I dunno... While I like the movie, I found that some of the big production numbers dragged on too long. I would have cut several of them in half.
My Fair Lady is basically the stage show on screen; I would rank it as equal to the stage version.
|by Anonymous||reply 22||12/08/2012|
But the stage version had a real singing Brit!
|by Anonymous||reply 23||12/08/2012|
[quote] THE KING AND I
I love the movie but I find the stage show to be much, much better.
I would also add that Little Shop of Horrors is a great show and the film version is marvelous - specifically because of Ellen Greene.
|by Anonymous||reply 24||12/08/2012|
What a sad life you live, r14.
|by Anonymous||reply 26||12/08/2012|
Hair. It added a coherent story, allowed Cheryl Barnes to deliver a powerhouse "Easy to Be Hard" and gave us Treat Williams' naked ass.
|by Anonymous||reply 27||12/08/2012|
Second "Cabaret" ... in my opinion it's the only movie musical that's actually better than it's stage version.
And this might get me death threats -- but I think "Hairspray" is more enjoyable than the stage version. It's so good, in fact, that even with as lousy as Travolta and Walken are, it's still an extremely fun movie.
|by Anonymous||reply 28||12/08/2012|
Carousel and Oklahoma were excellent movies. I never saw the originals on Broadway but have seen regional theater productions. They couldn't touch the movies..
|by Anonymous||reply 29||12/08/2012|
I was also disappointed by Chicago. That MTV cutting. I suppose it would have been a bigger shame if it wasn't Marshall's choreography, but Fosse's that received the MTV treatment.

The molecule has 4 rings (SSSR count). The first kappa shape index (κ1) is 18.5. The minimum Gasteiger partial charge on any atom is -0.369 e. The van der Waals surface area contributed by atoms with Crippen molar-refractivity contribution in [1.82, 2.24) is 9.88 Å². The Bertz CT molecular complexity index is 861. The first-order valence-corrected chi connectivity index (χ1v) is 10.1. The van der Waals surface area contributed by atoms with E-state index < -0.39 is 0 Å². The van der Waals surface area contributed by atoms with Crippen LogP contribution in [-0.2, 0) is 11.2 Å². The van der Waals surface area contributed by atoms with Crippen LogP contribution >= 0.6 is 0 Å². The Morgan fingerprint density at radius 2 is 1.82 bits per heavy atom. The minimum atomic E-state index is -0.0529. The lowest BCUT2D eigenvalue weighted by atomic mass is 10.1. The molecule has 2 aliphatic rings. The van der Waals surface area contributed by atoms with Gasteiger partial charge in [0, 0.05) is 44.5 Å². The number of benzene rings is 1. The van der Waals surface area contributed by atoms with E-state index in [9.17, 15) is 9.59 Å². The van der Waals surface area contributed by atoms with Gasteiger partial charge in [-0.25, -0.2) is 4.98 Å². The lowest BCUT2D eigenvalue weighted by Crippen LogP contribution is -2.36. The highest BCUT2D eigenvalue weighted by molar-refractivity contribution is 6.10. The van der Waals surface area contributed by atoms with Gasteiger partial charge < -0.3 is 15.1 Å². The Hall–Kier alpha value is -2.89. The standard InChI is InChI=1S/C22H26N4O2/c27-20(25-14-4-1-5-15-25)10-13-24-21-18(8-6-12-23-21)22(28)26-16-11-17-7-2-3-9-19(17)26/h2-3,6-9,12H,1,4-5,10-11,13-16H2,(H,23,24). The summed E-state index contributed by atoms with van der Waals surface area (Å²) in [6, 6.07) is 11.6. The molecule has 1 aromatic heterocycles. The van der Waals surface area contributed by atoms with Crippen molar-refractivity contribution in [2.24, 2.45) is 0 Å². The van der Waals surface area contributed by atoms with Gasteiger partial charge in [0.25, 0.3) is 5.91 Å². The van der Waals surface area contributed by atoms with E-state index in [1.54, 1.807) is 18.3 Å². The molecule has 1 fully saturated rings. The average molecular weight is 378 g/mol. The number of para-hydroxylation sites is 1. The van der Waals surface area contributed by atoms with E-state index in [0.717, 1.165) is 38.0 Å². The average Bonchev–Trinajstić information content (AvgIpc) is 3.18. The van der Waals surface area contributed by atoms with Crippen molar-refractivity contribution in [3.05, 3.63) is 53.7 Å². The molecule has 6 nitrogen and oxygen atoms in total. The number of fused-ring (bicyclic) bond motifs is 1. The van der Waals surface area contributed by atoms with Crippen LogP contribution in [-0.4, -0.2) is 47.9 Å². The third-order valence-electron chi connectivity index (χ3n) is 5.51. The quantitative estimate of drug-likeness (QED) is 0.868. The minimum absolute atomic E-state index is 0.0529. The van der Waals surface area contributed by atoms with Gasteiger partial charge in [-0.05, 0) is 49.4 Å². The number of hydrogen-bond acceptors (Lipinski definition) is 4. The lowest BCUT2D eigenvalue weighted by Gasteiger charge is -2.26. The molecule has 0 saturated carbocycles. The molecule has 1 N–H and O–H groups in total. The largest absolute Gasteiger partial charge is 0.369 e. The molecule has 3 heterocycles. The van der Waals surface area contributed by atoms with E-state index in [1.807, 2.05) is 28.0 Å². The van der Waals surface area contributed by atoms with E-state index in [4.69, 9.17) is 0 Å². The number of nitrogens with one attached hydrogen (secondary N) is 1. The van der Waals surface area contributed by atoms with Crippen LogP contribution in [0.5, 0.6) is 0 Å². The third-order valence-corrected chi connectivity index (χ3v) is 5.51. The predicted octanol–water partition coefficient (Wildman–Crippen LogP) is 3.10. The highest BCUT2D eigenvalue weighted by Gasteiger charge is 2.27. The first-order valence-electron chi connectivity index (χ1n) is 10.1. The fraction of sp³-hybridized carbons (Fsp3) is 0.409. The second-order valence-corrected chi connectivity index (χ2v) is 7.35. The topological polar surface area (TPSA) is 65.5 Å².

|by Anonymous||reply 30||12/08/2012|
Cabaret on stage and Cabaret on film are both wonderful but completely different. I can't help but adore both for different reasons. Even with the recent success of the Mendes Cabaret, which completely reinvented the stage version, there still can't be a successful new film of that production that won't be judged next to Fosse's film.
|by Anonymous||reply 32||12/08/2012|
I find the movie of Cabaret really dull outside of the numbers. Marisa Berenson and Helmet ____ are no substitute for the charming and tragic old couple in the stage version.
And Sally is never "explained" in the stage version like in the movie ("I'm nothing because my father doesn't show he loves me!")
|by Anonymous||reply 33||12/08/2012|
Wow, really disagree about Carousel, R29. You must have seen some really stinky regional theater productions. The whole "If I Loved You" scene is devoid of emotion, unlike every good theater production I've seen, especially the Lincoln Center one. How I wish that Nicholas Hytner, the director of that production, would do a film of Carousel.
|by Anonymous||reply 34||12/08/2012|
Although I found a lot to like in CHICAGO, DREAMGIRLS and HAIRSPRAY and even SWEENEY TODD, I have to say that LES MISERABLES is better. I saw an advance screening and it is almost perfect, though it is not made for theatre people nor film people so I can't predict how it will do with audiences/critics.
|by Anonymous||reply 35||12/08/2012|